Two months ago we invited smokers to complete an online survey devised by the Centre for Substance Use Research in Glasgow.
The response exceeded our expectations. Over 600 completed the survey and the results are published today in a new report, The Pleasure of Smoking: The Views of Confirmed Smokers.
As you can imagine the opinions expressed by most respondents don't fit the establishment's anti-smoking narrative so don't expect to hear them on the Today programme, one of whose guest editors this week is Chief Medical Officer Dame Sally Davies.
Despite our best efforts it's unlikely too that you'll read about the The Pleasure of Smoking in your national newspaper. So it's up to you, dear reader, to help disseminate the report as widely as possible.
Here are the headline results:
The overwhelming majority of confirmed smokers say they light up because they enjoy smoking not because they are addicted, a new study has found.
A survey of over 600 smokers by the Centre for Substance Use Research in Glasgow found that nearly all respondents (95%) gave pleasure as their primary reason for smoking, with 35% suggesting that smoking was part of their identity.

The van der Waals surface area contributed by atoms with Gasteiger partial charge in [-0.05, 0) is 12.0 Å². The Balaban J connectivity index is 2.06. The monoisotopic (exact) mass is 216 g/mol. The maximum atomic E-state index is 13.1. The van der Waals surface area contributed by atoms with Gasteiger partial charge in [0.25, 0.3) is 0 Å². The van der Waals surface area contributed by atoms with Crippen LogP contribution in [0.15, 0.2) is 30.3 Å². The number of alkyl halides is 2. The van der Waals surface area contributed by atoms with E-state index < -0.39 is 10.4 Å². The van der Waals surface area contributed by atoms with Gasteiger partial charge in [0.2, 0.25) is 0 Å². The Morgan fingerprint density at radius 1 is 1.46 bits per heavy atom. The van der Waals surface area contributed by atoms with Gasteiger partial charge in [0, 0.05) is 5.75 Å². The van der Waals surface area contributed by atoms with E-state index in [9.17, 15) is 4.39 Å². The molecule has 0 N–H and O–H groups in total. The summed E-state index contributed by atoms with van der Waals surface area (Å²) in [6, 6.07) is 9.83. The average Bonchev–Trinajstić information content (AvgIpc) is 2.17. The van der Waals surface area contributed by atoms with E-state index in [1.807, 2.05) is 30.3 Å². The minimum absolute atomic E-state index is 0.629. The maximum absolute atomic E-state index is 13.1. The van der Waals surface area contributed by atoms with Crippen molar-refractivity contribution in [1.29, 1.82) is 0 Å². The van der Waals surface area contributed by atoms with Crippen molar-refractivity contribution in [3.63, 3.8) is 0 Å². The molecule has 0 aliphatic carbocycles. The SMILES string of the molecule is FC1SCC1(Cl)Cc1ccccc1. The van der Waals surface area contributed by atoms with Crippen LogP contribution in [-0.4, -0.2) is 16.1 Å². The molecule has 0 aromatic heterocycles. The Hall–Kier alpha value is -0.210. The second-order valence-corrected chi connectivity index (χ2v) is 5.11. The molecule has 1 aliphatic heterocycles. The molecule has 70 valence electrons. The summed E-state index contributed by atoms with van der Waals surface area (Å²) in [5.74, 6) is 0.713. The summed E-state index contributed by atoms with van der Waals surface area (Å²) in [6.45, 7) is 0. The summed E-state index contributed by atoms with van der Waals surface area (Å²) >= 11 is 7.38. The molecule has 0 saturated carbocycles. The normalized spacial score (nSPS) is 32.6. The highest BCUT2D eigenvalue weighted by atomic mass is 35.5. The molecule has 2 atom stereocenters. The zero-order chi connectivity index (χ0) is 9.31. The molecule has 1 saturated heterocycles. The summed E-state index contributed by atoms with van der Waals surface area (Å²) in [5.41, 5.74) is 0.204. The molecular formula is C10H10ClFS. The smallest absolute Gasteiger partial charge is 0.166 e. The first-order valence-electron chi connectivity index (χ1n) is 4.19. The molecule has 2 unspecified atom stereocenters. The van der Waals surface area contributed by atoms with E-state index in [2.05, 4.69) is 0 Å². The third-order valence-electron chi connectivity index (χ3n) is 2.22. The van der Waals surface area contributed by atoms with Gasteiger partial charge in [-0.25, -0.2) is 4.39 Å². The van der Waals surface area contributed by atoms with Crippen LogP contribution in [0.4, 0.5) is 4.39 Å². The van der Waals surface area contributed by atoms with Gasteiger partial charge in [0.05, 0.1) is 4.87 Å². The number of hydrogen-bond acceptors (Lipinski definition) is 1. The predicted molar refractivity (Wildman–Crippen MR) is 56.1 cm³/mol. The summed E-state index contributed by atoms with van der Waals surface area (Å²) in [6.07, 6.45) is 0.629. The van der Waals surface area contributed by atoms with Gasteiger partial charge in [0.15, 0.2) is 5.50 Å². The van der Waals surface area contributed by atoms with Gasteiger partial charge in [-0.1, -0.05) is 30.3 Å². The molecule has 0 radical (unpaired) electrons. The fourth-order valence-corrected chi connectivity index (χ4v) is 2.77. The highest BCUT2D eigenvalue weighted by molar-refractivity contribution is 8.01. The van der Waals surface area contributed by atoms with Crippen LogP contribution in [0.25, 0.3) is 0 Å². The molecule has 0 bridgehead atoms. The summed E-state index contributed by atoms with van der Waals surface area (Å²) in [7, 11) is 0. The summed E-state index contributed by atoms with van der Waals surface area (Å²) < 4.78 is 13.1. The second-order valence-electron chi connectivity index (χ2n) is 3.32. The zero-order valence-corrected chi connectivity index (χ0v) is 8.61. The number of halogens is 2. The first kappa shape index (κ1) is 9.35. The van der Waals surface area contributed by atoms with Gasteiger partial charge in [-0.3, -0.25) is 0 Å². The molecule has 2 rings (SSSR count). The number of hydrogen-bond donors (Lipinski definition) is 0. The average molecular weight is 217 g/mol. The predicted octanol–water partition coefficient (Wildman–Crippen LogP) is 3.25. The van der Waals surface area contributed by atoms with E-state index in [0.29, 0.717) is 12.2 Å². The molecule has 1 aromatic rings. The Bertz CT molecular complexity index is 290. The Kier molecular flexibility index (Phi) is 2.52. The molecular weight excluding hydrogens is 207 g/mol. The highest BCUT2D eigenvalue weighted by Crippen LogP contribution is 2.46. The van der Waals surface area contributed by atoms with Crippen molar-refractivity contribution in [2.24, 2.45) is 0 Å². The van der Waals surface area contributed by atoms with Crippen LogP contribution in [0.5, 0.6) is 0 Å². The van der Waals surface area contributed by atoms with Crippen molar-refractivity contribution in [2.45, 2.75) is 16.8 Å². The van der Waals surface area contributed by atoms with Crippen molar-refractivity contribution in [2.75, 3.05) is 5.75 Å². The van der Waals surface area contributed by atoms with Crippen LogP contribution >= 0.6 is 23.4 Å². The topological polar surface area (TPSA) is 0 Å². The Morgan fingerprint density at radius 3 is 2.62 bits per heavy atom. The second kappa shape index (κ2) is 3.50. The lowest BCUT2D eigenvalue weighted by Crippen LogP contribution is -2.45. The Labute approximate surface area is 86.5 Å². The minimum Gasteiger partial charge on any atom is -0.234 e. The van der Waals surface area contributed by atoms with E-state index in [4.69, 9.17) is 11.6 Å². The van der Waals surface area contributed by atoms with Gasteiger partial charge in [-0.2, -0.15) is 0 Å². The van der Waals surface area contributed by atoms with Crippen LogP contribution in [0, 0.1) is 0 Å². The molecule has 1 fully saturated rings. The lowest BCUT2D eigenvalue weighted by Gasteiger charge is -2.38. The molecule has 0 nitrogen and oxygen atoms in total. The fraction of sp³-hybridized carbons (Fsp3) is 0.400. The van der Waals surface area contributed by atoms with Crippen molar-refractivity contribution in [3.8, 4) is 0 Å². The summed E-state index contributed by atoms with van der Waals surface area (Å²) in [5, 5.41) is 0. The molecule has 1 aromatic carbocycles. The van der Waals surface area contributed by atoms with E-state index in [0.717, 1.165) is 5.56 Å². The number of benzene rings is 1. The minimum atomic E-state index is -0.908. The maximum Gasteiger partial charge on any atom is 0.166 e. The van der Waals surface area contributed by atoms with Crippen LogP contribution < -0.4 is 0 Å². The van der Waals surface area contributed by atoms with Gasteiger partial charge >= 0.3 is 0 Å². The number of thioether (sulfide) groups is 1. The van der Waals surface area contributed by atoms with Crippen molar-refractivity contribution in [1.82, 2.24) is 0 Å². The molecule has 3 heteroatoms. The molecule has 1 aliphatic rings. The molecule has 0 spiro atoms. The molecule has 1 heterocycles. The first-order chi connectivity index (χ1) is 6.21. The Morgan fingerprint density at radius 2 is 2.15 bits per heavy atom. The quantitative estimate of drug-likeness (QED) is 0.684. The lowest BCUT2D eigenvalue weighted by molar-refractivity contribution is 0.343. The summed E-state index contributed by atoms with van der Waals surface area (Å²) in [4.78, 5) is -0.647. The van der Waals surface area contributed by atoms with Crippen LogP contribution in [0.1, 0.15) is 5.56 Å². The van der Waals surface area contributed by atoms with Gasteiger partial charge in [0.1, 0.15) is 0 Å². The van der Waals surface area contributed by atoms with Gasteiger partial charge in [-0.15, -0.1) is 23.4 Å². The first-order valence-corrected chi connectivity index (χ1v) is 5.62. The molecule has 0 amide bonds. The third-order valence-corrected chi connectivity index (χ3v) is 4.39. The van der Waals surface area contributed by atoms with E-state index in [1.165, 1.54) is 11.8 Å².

Well over half (62%) liked the physical effect of nicotine, 55% liked the way smoking provided “time for oneself”, 52% liked the taste or smell of tobacco, and 49% liked the ritual involved in smoking.
Most of those surveyed (77%) expected to smoke for many years with only 5% envisaging a time in the near future when they might have stopped.
Although a majority (56%) felt that they were addicted to smoking, many described the habit as a personal choice rather than behaviour determined by their dependence on nicotine.
Asked what they liked least about smoking, 73% cited the financial cost while 54% objected to the stigma that is now directed towards smokers.
Asked what might prompt them to stop smoking in future, the most common reasons were becoming seriously unwell as a result of smoking or exacerbating an illness through smoking.
Anti-smoking policies such as smoking bans and plain packaging were not cited by any respondents as reasons to quit smoking.
Significantly nine out of ten respondents (91%) felt they were treated unfairly by government. Only 4% felt they were treated fairly.
More than half the respondents (59%) had used alternative nicotine delivery products such as e-cigarettes. Few however were persuaded to switch permanently from combustible cigarettes to e-cigarettes.
The full press release, including comments by Dr Neil McKeganey, director of the CSUR, is available here.
I will return to various elements in the report later in the week. There's quite a bit to chew over including the reaction of respondents to e-cigarettes.
To download The Pleasure of Smoking: The Views of Confirmed Smokers click here.